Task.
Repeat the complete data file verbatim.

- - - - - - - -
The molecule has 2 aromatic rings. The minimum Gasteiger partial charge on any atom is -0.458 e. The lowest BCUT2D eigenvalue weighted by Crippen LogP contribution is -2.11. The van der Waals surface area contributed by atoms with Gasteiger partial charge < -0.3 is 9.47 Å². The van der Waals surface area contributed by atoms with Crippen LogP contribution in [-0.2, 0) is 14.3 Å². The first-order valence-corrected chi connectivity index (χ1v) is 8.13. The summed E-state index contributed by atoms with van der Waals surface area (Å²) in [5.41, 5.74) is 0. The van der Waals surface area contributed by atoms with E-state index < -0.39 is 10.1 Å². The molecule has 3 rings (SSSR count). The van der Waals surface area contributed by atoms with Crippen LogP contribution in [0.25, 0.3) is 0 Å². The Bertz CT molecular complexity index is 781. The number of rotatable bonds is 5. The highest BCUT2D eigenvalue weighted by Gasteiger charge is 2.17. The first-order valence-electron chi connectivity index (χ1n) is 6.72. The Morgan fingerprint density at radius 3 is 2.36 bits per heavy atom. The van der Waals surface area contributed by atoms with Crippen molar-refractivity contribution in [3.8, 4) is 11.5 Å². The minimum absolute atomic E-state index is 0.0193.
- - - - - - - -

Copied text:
The molecule has 2 aromatic rings. The minimum Gasteiger partial charge on any atom is -0.458 e. The lowest BCUT2D eigenvalue weighted by Crippen LogP contribution is -2.11. The van der Waals surface area contributed by atoms with Gasteiger partial charge < -0.3 is 9.47 Å². The van der Waals surface area contributed by atoms with Crippen LogP contribution in [-0.2, 0) is 14.3 Å². The first-order valence-corrected chi connectivity index (χ1v) is 8.13. The summed E-state index contributed by atoms with van der Waals surface area (Å²) in [5.41, 5.74) is 0. The van der Waals surface area contributed by atoms with E-state index < -0.39 is 10.1 Å². The molecule has 3 rings (SSSR count). The van der Waals surface area contributed by atoms with Crippen LogP contribution in [0.25, 0.3) is 0 Å². The Bertz CT molecular complexity index is 781. The number of rotatable bonds is 5. The highest BCUT2D eigenvalue weighted by Gasteiger charge is 2.17. The first-order valence-electron chi connectivity index (χ1n) is 6.72. The Morgan fingerprint density at radius 3 is 2.36 bits per heavy atom. The van der Waals surface area contributed by atoms with Crippen molar-refractivity contribution in [3.8, 4) is 11.5 Å². The minimum absolute atomic E-state index is 0.0193.